Reading for Pleasure will Lead to Greater Success in School

Doing a lot of reading outside of school will boost your child’s academic achievement in more ways than you might imagine.

Time spent reading is time spent getting better at reading. Pleasure readers score higher on reading achievement tests and are much more likely to read above grade-level. They read with stronger comprehension than children who seldom read outside of school. Their reading is more fluent, and they read faster than their peers. Reading helps them develop greater stamina and a longer attention span, too.

Lots of reading is also the single-most effective way to build an extensive vocabulary. Readers are exposed to a variety of words that they might not otherwise encounter in everyday life. By the end of high school, the difference in the number of vocabulary words learned by students who read for pleasure and those who don’t is monumental.

Strong readers become strong writers. Along with having a large vocabulary at their disposal, children who read a lot have a better understanding of language, grammar, and story composition. They are even better spellers.

Strong readers become strong students. Children who read for pleasure earn higher grades and test scores in practically every subject, not just reading. Frequent readers build more knowledge; through stories, they often become acquainted with places, events, and concepts before they are introduced at school. They score better on achievement tests in all subject areas, including social studies and science. It’s even been shown that pleasure readers score higher in math.

Being a reader can make a big difference in how a child views school. Children who read for pleasure are more confident and have a more positive attitude about school than children who rarely read. If you don’t read outside of school, school assignments are always your most challenging reading, and they only get more difficult. As pleasure readers continue to read, they seek out increasingly challenging books, so they naturally continue to improve their reading skills. This means that they’re able to confidently keep pace with the increasing difficulty at school.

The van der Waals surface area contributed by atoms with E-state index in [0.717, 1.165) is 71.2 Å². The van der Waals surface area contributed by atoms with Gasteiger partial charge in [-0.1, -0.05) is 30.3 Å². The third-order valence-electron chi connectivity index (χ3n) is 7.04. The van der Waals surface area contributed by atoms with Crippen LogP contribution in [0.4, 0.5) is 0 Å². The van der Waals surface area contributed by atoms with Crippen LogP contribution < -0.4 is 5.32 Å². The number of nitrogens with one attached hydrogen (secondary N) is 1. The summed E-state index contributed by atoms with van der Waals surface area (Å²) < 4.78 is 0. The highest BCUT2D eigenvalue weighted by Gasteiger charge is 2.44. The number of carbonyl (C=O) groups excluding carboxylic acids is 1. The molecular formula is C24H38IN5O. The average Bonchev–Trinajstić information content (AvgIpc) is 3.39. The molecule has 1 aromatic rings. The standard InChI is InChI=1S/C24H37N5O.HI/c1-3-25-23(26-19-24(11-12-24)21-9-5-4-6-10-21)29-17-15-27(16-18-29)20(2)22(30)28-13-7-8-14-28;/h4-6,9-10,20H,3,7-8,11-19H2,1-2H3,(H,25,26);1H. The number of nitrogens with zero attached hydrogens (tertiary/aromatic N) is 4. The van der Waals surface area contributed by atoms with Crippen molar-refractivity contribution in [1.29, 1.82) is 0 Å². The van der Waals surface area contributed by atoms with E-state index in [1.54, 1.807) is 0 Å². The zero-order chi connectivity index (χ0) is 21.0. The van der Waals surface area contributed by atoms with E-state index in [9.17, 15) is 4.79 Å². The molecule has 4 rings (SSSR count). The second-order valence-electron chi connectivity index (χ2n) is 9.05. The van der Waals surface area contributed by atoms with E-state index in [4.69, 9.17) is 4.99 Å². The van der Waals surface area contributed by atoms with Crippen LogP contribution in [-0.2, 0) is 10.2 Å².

It’s clear that there are many academic benefits of reading, but the impact of being a reader goes far beyond school performance. Reading for pleasure is also an unmatched source of inspiration and important life lessons.

Reading a Great Book will Spark Your Child’s Imagination

Getting lost in a truly great book is not only fun, it also expands your horizons. Being absorbed in the story you’re reading allows you to visit new places and go on exhilarating adventures right along with the main characters. Never been dog sledding in Alaska? Never scoured the seas for treasure with a pirate crew? Or jousted in a royal tournament? No matter. Just read a book and you can imaginatively do all these things and more – anything, really.

When you identify with the characters in a great work of literature, you’re on a journey with them. You’re doing what they do. You feel pain at the obstacles they face, and joy at their victories. It is possible to develop empathy and understanding for a wide array of people and cultures through reading.

Even the most fantastical story will teach your child valuable lessons that can be applied to real life situations. By going through ups and downs with the characters in a book, and observing where their actions and choices lead them, your child will be equipped to make tough decisions about everyday issues – everything from making friends, to facing fears with courage, to becoming independent, to showing love and kindness, and much, much more.

As much as I enjoyed imagining life in the city, what stuck with me most from Harriet the Spy were lessons about how to temper honesty with respect and empathy, and how to apologize to dear friends for mistakes.

I learned such wonderful, timeless lessons from that one book. And I was learning other important lessons from every book I read. Slowly but surely, being a reader helped me build a set of personal values and internal instructions for my life.